The Antikythera Mechanism

It’s the age of the smartphone, where you can carry around a little computer in your pocket and look at Facebook or YouTube or whatever whenever you feel like it. I never knew I wanted to watch porn, loudly, in a public restroom before. God damn, technology is great. I mean, what’d we do before these mini brothels came into our lives? Oh yeah, we sat at a computer. Wait, we still do that.

Because I’m gonna type these posts on this.

Okay, so smartphones and tablets and things like that haven’t supplanted the desktop just yet, but the point still stands. Devices are getting smaller and smaller. Laptops were massive and not very lap-friendly at all just a few short years ago. The earliest computers took up enormous amounts of space.

“Little do the engineers know, we’ve secretly replaced one of these with a beehive.”

And now we can hold something in our hand that’s many, many times faster and more powerful. We can perform complex mathematical calculations, view and record the positions of the stars… Oh, but did I mention that the Greeks could do that over 2,000 years ago? Yeah, they couldn’t get turn-by-turn directions to get Odysseus’ ass home or play 3D games or any of that.

Call of Duty: Modern Warfare in 490 BC.

But they could do those other things, the calculator and the star map. It doesn’t sound very impressive, but consider that everyone else in the world, for many years yet, was still using ink, paper, and maybe an abacus. For 1400 years, that is. That’s a pretty huge technological leap, and we didn’t even know they had it until 1901. It’s kind of like finding out that your ancestors had a Lincoln and cruised around in it a couple hundred years ago. Why wouldn’t they tell you about that?

Well, maybe they wrote a big instructional book about it and some other ancestors threw it out. (Or maybe they thought you’d steal it, dick.) What we do know is that the mechanism is so well-crafted that it must have had predecessors.

It was made up of several bronze gears, and was able to calculate the heavens and simple mathematical problems using clockwork methods not seen for over a thousand years afterward. It even had markings to let you know when the Olympic games would be, making it a sort of calendar as well. In fact, this thing has so many features, it’s kinda hard to pin down just what it was primarily meant to do. (The smartphone analogy just gets more and more apt.)

Pictured: Expert craftsmanship after two thousand years at the bottom of the ocean.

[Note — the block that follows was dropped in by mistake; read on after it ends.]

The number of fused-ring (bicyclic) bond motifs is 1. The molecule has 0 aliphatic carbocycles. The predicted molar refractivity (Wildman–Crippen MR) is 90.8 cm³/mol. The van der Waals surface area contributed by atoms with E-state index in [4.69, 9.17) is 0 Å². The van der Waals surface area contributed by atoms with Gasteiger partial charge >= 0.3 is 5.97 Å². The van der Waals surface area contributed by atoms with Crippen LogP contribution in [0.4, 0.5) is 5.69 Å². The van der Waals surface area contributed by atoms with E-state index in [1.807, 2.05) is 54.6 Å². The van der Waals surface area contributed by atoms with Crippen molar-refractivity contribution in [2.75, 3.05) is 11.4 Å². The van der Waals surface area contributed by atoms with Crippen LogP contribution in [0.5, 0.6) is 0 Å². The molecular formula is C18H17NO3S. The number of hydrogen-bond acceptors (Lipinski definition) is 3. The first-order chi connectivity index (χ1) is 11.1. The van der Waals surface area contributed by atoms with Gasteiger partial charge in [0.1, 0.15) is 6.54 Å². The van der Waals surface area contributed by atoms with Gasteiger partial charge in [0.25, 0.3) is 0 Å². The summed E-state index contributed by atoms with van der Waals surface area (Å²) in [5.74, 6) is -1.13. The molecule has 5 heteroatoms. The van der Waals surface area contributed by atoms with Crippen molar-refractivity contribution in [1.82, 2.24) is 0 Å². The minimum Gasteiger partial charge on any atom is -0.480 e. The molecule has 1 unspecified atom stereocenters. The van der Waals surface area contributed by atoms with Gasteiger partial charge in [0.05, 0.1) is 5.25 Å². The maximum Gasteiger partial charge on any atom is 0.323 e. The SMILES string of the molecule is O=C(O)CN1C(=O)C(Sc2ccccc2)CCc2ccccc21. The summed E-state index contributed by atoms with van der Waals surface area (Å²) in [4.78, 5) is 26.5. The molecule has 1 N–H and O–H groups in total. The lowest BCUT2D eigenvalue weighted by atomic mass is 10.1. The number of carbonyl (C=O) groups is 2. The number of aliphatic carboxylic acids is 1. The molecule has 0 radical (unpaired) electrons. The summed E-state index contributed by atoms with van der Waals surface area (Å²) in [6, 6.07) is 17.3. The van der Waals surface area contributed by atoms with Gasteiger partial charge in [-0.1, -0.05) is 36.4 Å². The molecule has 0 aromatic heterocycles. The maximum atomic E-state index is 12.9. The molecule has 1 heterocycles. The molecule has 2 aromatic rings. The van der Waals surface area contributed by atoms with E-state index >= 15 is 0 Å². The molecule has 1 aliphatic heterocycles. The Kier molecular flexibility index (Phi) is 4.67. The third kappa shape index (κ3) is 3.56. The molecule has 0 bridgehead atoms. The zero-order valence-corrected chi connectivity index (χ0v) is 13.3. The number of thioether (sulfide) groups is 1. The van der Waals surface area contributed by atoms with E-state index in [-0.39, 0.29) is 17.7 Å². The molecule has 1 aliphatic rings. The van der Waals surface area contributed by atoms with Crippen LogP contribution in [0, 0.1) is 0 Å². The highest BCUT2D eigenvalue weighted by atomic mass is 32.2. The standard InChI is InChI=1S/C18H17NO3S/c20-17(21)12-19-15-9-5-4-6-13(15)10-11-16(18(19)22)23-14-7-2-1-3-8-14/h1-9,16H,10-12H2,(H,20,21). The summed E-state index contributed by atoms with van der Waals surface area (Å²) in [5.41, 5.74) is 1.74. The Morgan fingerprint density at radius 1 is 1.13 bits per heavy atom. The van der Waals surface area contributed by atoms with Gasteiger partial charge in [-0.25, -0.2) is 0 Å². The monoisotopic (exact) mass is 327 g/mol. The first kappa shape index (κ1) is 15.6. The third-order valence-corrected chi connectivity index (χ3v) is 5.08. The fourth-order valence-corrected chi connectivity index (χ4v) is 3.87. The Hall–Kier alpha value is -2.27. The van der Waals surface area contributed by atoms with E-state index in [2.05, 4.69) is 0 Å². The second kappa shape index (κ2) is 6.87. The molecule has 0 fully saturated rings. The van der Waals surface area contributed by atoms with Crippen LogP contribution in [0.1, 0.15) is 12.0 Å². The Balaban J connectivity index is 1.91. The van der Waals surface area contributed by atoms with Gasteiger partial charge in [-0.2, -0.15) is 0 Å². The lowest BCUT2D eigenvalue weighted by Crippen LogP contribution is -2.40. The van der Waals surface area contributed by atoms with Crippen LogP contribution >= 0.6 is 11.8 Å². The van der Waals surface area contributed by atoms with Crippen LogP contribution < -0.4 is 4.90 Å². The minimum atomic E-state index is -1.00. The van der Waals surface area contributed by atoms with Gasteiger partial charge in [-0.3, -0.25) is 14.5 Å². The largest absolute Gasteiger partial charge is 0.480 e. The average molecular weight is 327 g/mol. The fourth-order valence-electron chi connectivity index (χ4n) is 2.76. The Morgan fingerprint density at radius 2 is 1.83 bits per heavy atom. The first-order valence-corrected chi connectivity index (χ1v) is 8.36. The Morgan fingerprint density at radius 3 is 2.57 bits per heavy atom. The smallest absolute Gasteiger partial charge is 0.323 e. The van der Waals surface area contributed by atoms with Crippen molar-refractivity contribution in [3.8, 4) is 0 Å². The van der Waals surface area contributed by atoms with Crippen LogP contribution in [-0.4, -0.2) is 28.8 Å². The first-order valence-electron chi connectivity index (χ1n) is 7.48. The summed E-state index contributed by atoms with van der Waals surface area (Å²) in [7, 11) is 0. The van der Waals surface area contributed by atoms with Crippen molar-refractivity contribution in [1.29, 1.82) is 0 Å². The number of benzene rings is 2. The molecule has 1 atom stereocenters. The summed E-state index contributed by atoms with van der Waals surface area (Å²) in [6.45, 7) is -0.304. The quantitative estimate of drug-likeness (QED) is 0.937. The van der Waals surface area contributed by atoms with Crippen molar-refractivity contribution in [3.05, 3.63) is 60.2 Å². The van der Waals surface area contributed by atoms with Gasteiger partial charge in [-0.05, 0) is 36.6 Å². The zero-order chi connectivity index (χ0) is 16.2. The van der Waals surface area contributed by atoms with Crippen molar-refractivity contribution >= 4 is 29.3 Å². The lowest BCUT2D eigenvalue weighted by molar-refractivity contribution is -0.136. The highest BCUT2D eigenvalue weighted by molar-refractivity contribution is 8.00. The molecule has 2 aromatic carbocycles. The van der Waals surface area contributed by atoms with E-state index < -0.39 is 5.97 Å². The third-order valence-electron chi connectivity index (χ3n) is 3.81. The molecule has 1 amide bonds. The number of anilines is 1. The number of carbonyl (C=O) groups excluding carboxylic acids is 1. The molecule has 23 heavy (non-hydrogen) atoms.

We also don’t even know for sure if the Greeks made it. (I just wanted to throw in a couple of Greek jokes before I got to that part.) The instructions are in Greek, and the writing on it is too, but there’s some conflicting research that shows that it may have come from Sicily or Turkey.

Regardless, though, there is plenty of evidence showing its pedigree in scientific history. There were many similar devices, just not as tiny and nicely built. However, that’s not stopped people from theorizing that the people who came up with the concept that led to this ancient PDA were taught by aliens. Or maybe a time traveler. Or maybe reckless, time-travelling aliens.

This time those aliens have gone too far.

And when you’re talking about an eon and a half gap in technology, maybe ideas like that don’t sound so wild. But you also have to remember that this thing could very well have been some sort of state or military secret, and so it wasn’t widely written about, not to mention that it was made of bronze, which has always had some kind of value and is easy to reuse. So, it’s really likely that any others of its kind that didn’t end up on the bottom of the sea got repurposed into other shit.

Far more useful.

So maybe aliens or Bill and/or Ted weren’t involved, and bogus as that may be, it’s still an archeological wonder that has completely re-shaped our view of just how much ancient civilizations really knew. Now, I don’t want to get into “ancient technology that surpasses our own” speculations, but it does make you wonder what other huge innovations simply got lost to time and set us back hundreds or thousands of years.

Yeah, hop on my motorcycle, we’ll be there in no time.

The Telegraph
The Antikythera Mechanism Research Project
Wikipedia (Home of the Edit War)